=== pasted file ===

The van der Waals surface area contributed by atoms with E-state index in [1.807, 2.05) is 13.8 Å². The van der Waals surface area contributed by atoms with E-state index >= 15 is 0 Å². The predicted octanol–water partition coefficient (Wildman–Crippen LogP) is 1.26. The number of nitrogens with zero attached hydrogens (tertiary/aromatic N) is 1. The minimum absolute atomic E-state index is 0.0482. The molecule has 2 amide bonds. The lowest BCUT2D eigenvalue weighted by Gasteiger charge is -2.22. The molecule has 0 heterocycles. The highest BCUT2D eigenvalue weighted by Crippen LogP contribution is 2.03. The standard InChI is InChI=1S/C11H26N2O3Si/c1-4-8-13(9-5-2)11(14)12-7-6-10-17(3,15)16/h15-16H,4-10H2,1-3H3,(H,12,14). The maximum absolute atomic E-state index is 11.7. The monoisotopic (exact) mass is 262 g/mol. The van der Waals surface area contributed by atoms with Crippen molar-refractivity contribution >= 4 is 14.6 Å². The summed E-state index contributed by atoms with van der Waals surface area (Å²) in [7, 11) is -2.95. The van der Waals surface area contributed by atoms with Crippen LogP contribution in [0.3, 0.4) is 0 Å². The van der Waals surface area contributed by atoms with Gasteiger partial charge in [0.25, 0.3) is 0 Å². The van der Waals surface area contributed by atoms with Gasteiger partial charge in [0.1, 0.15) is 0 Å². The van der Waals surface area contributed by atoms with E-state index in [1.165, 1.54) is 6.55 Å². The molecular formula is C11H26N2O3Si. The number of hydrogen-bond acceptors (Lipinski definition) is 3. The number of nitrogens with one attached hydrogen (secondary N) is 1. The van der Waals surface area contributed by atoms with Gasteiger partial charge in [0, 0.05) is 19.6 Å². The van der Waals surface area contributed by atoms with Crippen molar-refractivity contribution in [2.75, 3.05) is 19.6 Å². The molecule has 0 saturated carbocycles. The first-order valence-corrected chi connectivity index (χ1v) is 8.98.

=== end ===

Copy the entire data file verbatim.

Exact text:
The van der Waals surface area contributed by atoms with E-state index in [1.807, 2.05) is 13.8 Å². The van der Waals surface area contributed by atoms with E-state index >= 15 is 0 Å². The predicted octanol–water partition coefficient (Wildman–Crippen LogP) is 1.26. The number of nitrogens with zero attached hydrogens (tertiary/aromatic N) is 1. The minimum absolute atomic E-state index is 0.0482. The molecule has 2 amide bonds. The lowest BCUT2D eigenvalue weighted by Gasteiger charge is -2.22. The molecule has 0 heterocycles. The highest BCUT2D eigenvalue weighted by Crippen LogP contribution is 2.03. The standard InChI is InChI=1S/C11H26N2O3Si/c1-4-8-13(9-5-2)11(14)12-7-6-10-17(3,15)16/h15-16H,4-10H2,1-3H3,(H,12,14). The maximum absolute atomic E-state index is 11.7. The monoisotopic (exact) mass is 262 g/mol. The van der Waals surface area contributed by atoms with Crippen molar-refractivity contribution >= 4 is 14.6 Å². The summed E-state index contributed by atoms with van der Waals surface area (Å²) in [7, 11) is -2.95. The van der Waals surface area contributed by atoms with Crippen LogP contribution in [0.3, 0.4) is 0 Å². The van der Waals surface area contributed by atoms with Gasteiger partial charge in [0.25, 0.3) is 0 Å². The van der Waals surface area contributed by atoms with Gasteiger partial charge in [0.1, 0.15) is 0 Å². The van der Waals surface area contributed by atoms with E-state index in [1.165, 1.54) is 6.55 Å². The molecular formula is C11H26N2O3Si. The number of hydrogen-bond acceptors (Lipinski definition) is 3. The number of nitrogens with one attached hydrogen (secondary N) is 1. The van der Waals surface area contributed by atoms with Gasteiger partial charge in [0, 0.05) is 19.6 Å². The van der Waals surface area contributed by atoms with Crippen molar-refractivity contribution in [2.75, 3.05) is 19.6 Å². The molecule has 0 saturated carbocycles. The first-order valence-corrected chi connectivity index (χ1v) is 8.98.